28 September 2015

Corporate stupidity: It's only gotten bigger

The recent news about how Volkswagen gamed their vehicles' software for the diesel emissions tests has been distressing, even causing some serious discussion about whether the diesel engine market itself will survive. The fact that these engineers could devise such software was perversely brilliant, but such abilities could have been better used to work on solutions that could reduce NOx emissions, which was supposed to be the point.

I wish I could say that this type of behaviour is unusual, but it has always existed at one scale or another. Here are some interesting stories I've been told over the years.

Bankers and their ability to handle money

Leaving aside bankers' predictable habits of lending against the security of assets that are ready to tank (as when a real estate bubble is ready to burst), there are other instances that can really make you shake your head. Take in the mid-60s, when the Toronto-Dominion Centre was being constructed.

TD Centre View from Yonge and King

One contractor was given the job of finishing TD's executive offices, where the architect specified mirrored surfaces with bronze glass, which would coordinate with the outer skin of the buildings. To their dismay, the mastic used to bind the glass to the underlying substrate was tainted, which caused the mirrors' silvering to blotch and develop black spots  quite badly throughout the office layout. As the mastic had set, nothing short of dynamite could have removed it, so any resulting warranty repairs had the potential to render the contractor insolvent.

They were ready to face the music when TD's Chairman came to inspect how things were coming along. To their surprise, he exclaimed, "I don't like it! It's too dark in here. I want it all replaced with something lighter, and I don't care how much it costs!"

It was replaced, and, as extras in a contract always fetch higher margins, that year turned out to be that contractor's most profitable in years. They were still laughing about how that turned out twenty years later, when I first heard the story.

Misguided priorities of management

Something a little more in keeping with my line of work always has the capacity to surprise. For instance, auditors' standard practice has always included preparing a management letter at the end of an annual audit which gives points that they hope will be useful for the client. When a former boss of mine (who, alas, is now deceased) was still a hard-working CA for one of KPMG's predecessors, he was involved in an audit for Cochrane-Dunlop, which used to be one of the larger hardware distributors in Canada.

At the end of that particular year's audit, they had assembled quite a list of suggestions to help the company operate in a more tax-efficient manner. However, when they made their presentation, they could not help but notice that the Chairman's face was getting redder as time went on. He suddenly started shouting: "I completely object to what you are saying! I love this country, and I consider it my duty to pay as much tax as I possibly can to support it!" The audit team promptly hushed up, and the meeting wound up faster than they had planned.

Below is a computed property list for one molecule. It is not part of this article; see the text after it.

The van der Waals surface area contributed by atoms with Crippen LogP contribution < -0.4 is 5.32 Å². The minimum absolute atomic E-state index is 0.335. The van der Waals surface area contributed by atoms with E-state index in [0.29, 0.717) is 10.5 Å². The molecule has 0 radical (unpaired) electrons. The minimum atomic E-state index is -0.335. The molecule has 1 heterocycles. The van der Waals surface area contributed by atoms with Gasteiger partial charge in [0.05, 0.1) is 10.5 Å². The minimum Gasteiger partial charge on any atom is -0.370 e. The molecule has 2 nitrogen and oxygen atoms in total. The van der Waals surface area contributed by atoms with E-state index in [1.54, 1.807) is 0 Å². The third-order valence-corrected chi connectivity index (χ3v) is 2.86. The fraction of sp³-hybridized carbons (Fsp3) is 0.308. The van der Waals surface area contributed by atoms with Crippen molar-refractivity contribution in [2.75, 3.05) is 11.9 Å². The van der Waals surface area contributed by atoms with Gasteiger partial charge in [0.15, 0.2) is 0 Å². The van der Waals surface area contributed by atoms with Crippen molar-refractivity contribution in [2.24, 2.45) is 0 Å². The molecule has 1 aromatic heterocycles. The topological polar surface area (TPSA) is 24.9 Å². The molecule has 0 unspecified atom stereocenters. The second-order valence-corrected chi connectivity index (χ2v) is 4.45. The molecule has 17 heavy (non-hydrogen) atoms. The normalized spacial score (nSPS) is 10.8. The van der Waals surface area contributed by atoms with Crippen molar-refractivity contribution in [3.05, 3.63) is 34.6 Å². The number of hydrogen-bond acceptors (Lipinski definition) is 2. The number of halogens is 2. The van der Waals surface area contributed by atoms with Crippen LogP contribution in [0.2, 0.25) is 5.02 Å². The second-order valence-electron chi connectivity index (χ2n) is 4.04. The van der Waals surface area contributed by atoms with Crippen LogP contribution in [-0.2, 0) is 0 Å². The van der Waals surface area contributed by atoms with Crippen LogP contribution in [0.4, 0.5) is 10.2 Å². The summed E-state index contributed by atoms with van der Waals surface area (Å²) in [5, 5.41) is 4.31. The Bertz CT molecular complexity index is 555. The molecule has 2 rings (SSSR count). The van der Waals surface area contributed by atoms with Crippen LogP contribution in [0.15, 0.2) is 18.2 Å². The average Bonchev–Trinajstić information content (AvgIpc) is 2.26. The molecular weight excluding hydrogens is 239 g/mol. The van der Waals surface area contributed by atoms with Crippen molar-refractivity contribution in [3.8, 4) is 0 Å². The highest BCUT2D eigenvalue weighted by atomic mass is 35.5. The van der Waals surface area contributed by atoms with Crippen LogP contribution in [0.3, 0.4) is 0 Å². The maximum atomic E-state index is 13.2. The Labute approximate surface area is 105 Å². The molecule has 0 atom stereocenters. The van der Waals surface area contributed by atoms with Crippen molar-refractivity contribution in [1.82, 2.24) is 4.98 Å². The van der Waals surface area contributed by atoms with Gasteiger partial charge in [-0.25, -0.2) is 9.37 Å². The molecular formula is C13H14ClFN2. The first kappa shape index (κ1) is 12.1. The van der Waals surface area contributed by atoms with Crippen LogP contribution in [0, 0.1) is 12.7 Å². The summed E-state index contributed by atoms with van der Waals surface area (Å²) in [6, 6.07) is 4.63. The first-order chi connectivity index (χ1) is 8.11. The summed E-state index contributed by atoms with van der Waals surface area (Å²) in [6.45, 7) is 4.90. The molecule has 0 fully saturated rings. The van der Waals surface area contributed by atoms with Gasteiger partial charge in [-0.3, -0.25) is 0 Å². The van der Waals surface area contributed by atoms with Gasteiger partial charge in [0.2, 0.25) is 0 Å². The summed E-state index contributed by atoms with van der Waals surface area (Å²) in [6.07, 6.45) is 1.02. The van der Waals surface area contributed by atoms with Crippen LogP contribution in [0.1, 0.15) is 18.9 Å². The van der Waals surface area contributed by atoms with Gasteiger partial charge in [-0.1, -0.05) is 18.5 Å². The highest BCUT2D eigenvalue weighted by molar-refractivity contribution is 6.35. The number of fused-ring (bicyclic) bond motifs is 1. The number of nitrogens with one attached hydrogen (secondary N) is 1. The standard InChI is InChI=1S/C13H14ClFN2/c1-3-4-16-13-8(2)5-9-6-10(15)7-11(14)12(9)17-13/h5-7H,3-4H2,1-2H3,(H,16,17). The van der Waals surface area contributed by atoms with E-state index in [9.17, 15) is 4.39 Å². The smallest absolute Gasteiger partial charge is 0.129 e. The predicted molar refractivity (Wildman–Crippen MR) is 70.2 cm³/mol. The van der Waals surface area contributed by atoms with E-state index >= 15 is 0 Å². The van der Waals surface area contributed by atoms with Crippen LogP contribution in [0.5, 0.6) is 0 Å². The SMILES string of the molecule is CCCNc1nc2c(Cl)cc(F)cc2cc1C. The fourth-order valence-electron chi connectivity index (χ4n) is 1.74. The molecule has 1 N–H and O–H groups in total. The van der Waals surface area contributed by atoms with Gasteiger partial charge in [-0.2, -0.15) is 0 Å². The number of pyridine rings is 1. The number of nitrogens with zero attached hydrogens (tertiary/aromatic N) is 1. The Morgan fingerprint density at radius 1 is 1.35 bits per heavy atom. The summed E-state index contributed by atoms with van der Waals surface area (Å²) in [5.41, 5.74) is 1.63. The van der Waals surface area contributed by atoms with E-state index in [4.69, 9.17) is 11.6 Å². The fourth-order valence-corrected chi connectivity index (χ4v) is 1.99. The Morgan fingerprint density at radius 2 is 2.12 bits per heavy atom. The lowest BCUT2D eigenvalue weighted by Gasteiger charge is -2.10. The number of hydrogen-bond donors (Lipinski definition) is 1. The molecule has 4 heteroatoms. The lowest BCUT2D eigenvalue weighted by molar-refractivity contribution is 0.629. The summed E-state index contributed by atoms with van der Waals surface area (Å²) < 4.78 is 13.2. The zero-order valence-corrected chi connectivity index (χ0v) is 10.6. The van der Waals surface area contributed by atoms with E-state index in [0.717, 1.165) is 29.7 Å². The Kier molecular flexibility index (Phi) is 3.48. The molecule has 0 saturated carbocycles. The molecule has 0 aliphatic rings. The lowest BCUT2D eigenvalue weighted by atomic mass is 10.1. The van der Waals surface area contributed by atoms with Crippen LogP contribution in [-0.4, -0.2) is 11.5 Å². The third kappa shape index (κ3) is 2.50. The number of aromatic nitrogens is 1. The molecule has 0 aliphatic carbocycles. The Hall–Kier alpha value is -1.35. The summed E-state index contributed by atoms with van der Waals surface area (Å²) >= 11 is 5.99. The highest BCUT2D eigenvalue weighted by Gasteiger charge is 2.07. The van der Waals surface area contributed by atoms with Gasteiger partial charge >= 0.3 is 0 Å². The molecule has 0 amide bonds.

Some subsequent history to note: Cochrane-Dunlop went bankrupt in 1987. Its industrial products division was sold to C.N. Weber (now known as Weber Supply), and the consumer products division (which had serviced Dominion Hardware, now part of PRO Hardware) was shut down. It makes you wonder what else there may have been that caused their priorities to be so fundamentally off base.

16 September 2015

A great use of visual analysis

I've always fancied myself to be a visual - even symbolic - thinker, and am always looking for ways to express ideas and trends in that manner, as words can often fail to express what is really going on. I recently came across some work that someone did to explain what happened in the 2010 UK general election as voters shifted allegiances among the three main parties.

For example, here are the shifts by constituency between the Conservative and Labour parties, using Butler swing analysis:


You can plainly see that Labour support was eroding almost everywhere in the country. The black constituencies are those held by the Speaker of the House (whose campaign is generally not contested by the other parties), and one where the vote was delayed due to unforeseen circumstances. The constituencies in Northern Ireland are not shown, as the politics there are quite different from those in Great Britain itself.

This analysis can be extended to assess the relative strengths of other parties, such as the shifts between the Conservatives and the Liberal Democrats:


Here you can see that the results are more mixed, and hence more interesting. But here is the comparison between Labour and the Liberal Democrats:


When you compare the first and third charts, you can see that Labour support was vanishing across a wide swath of England and Wales, with votes moving to the other two parties. This greatly explains the outcome of that election.

I've taken a look to see if anyone worked up a similar analysis for the 2011 Canadian general election, but nothing is available. Technically, it should not be that difficult to work out, as Elections Canada does provide lots of baseline data online. This could prove to be a useful exercise.